Incorporating Wellness Within Campus Recreation

wellness

According the Michael Edwards, the director of Campus Recreation, the mission of Georgia Tech Campus Recreation is to promote healthy lifestyles and lifelong learning. This extends beyond physical fitness. It also includes emotional and mental wellbeing. Therefore, it seemed like a natural extension of Campus Recreation be to a part of the Center of Community Health and Wellbeing that was recently developed a Georgia Tech.

The Center of Community of Health and Wellbeing brings together Campus Recreation, Stamps Health Services and Health Promotion as a multi-faceted initiative for health and well-being at the university. “When you think of campus recreation you might just think of physical wellness, but part of our vision of health and wellbeing is really this harmony of physical, emotional, social, spiritual and professional wellbeing,” said Dr. Suzy Harrington, who will serve as the executive director the Center of Community Health and Wellbeing.

Dr. Harrington joined the Georgia Tech team last December and will officially launch the Center of Community Health and Wellbeing this fall. But incorporating wellness initiatives into Campus Recreation is not a new idea. “We are not creating new wellness programs,” said Caroline Dotts, the associate director of healthy lifestyles programs. “We have the programs, so we are just working on consolidating them and cross marketing them, from all around campus and really trying to work together. We are educating our community on the different dimensions of wellness so they realize when they take a yoga class, it is more than just physical activity, it is also connecting emotionally and socially.”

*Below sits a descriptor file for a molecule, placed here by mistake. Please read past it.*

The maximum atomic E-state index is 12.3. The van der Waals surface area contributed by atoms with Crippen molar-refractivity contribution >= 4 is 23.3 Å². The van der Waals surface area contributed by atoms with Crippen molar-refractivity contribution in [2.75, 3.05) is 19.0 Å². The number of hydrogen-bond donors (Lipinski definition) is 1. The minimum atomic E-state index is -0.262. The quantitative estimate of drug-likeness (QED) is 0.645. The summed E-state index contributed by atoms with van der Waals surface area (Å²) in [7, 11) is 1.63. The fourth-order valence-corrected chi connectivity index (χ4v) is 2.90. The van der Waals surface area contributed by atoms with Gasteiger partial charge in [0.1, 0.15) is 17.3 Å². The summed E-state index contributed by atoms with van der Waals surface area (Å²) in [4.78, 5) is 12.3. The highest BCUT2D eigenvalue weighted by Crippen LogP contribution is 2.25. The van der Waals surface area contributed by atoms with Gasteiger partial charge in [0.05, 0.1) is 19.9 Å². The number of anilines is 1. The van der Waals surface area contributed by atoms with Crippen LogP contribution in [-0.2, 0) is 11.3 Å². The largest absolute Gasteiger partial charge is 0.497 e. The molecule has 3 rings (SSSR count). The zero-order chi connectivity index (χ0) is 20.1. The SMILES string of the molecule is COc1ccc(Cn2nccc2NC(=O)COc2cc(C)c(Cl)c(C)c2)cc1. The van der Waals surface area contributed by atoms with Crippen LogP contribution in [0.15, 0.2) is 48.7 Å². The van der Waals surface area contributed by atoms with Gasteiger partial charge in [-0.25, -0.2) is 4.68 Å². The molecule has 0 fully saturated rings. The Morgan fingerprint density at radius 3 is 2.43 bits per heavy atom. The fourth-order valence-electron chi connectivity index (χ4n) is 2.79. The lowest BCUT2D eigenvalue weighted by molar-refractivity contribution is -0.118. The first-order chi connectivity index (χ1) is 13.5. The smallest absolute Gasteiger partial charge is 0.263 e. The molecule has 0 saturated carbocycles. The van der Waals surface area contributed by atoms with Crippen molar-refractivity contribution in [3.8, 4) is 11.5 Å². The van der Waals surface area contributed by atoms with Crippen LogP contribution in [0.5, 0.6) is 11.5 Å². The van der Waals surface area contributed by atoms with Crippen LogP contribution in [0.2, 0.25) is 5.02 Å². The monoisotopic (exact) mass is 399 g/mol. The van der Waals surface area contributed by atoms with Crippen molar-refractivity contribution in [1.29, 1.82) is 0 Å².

The mission of the Center of Community Health and Wellbeing mimics that of Campus Recreation, the help members of the Georgia Tech community live happy, healthy lives. “The mission for the Center of Community Health and Wellbeing is to help our students and employees nourish this environment of health, wellbeing and caring so that they can flourish and be fulfilled,” said Harrington. “If you have healthy employees that are happy and content, then that is going to drive students to be stronger. If you have students that are smart and happy then they are going to go on and become community members and leaders and really drive our future.”

The team at Georgia Tech believes that this integrated wellness approach is not a trend, but the future of how well being is managed on all campuses. “Those that are able to collaborate and work across campus are going to be able to provide a holistic approach to their entire campus instead of trying to have a siloed approach where the rec center will do physical programs and health promotions does something else,” added Dotts. “If you can’t work together you are not going to create that culture of wellbeing.”

Edwards encourages all Campus Recreation professionals to get on board with this path of addressing wellness on campus. “My advice is to embrace it 100 percent,” he said. “Give it the opportunity for the integration of resources, greater collaboration, greater visibility, greater communication because that is going to benefit everyone on campus as a whole. I think it is a great opportunity for recreation to move forward in this initiative that is taking place across the country.”

Emily Harbourne was a previous editor for Campus Rec Magazine.

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